How much is a standing ovation worth these days?


I finally made it to “Caroline, or Change” at the Guthrie Theater last night. The show has received several rave reviews, and according to David Hawley at MinnPost, it’s “one of those transcendent events that one experiences only rarely in a lifetime of going to the theater.”

So it should be of no surprise that “Caroline, or Change” received a standing ovation at the end of the evening. Goodness knows Minnesota audiences tend to err on the side of a standing ovation, even when it’s more to say “good job, nice try.” What struck me was the nature of the ovation. When Greta Oglesby (Caroline) walked out on stage, there was a simultaneous surge of energy throughout the theater as everyone leapt to their feet and roared with applause and cheers. It was the most sudden and unanimous ovation I’d ever experienced.

I left wondering if a theater’s performance should no longer be judged by whether or not it earns a standing ovation, but by some more refined tool that could break down ovations into different types. “Ah yes, you received an ovation that registered a 3.4 on the richter scale – that translates to a C+ rating…”

  • Marianne: You may be on to something. Here was my own take on the subject a year ago:

  • I’ve experienced a few of those truly spontaneous standing ovations and it has reinforced my feeling that standing ovations should be reserved for performances that are so moving, so wonderful, so hilarious, so virtuosic, or so “something” that you simply cannot stay in your seat. You are compelled to stand.

    Which means that now I’m that annoying theater snob who stays seated while everyone else is standing at the end of a show. Because it really does mean something to me to stand.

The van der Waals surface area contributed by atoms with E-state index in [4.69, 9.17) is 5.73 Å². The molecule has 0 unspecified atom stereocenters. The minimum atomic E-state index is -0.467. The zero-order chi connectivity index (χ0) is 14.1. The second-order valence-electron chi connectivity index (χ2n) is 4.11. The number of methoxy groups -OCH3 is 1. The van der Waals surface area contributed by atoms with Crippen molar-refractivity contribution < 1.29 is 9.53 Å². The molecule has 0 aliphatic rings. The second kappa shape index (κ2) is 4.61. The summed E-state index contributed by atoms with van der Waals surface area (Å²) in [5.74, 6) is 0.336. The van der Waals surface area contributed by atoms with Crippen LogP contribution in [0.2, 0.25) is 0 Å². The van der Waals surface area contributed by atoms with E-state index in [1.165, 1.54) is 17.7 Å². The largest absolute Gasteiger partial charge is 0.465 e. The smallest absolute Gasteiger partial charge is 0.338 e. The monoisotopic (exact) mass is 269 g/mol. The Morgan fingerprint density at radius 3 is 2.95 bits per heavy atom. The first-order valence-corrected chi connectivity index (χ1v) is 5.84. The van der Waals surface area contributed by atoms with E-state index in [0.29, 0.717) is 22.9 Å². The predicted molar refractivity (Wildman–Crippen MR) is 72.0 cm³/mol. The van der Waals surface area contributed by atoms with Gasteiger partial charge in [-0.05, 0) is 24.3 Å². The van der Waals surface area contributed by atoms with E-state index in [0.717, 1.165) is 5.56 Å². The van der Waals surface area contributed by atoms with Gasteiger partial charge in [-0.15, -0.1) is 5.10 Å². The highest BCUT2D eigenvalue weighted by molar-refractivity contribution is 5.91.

The night I saw Caroline, it was very similar to your description, people remained seated and then leapt to their feet when Greta Oglesby came out – I also burst into tears.

    I love your new blog, Marianne!

  • What really bugs me, more than the ubiquitous standing ovation, is the mandatory encore at rock shows. I’ve seen far too many bands play their set and then pretend to leave only to stand in the wings waiting for the audience to rally, make some noise and goad them to come back. The problem is, it’s totally forced. I’ve been to shows where the demand for a band to come back out is luke warm at best, but the sound guys won’t bring up the house lights or turn on some music letting you know it’s time to leave. We all just have to play along even if some of us would rather go home.

    That being said, it would be really awesome to be part of a crowd where the house lights did come up, some music started playing but the audience was so into the last band that they actually convince a band that was about to turn in for the night to come out and play a few more songs.

  • Leah

    I’ve been one of those theater snobs who usually sits while everyone stands all my life, and yes I loved that sensation of true exuberance at Caroline or Change too. But, on the other hand, lately I’ve given in and joined a few audiences for a 2.3 richter scale ovation, and I have to say that after sitting passively for two hours while artists give me a whole universe of action, it’s just feels good to stand with the audience in a communal act of gratitude. So that’s nice also.

  • Marianne Combs

    I also noticed an interesting phenomenon at a recent Minnesota Orchestra concert. The majority of the audience was applauding, with perhaps 25% standing (I blame this more on the age of the average attendee than anything else). Then there was a smaller but noticable group of folks who didn’t even wait for the applause to end before making a run for the exit. Is it that important to get out of the parking lot first?

  • Great column. Standing ovations have become so overused that it’s now a cliche. They should be strictly reserved for truly outstanding and excellent performances only.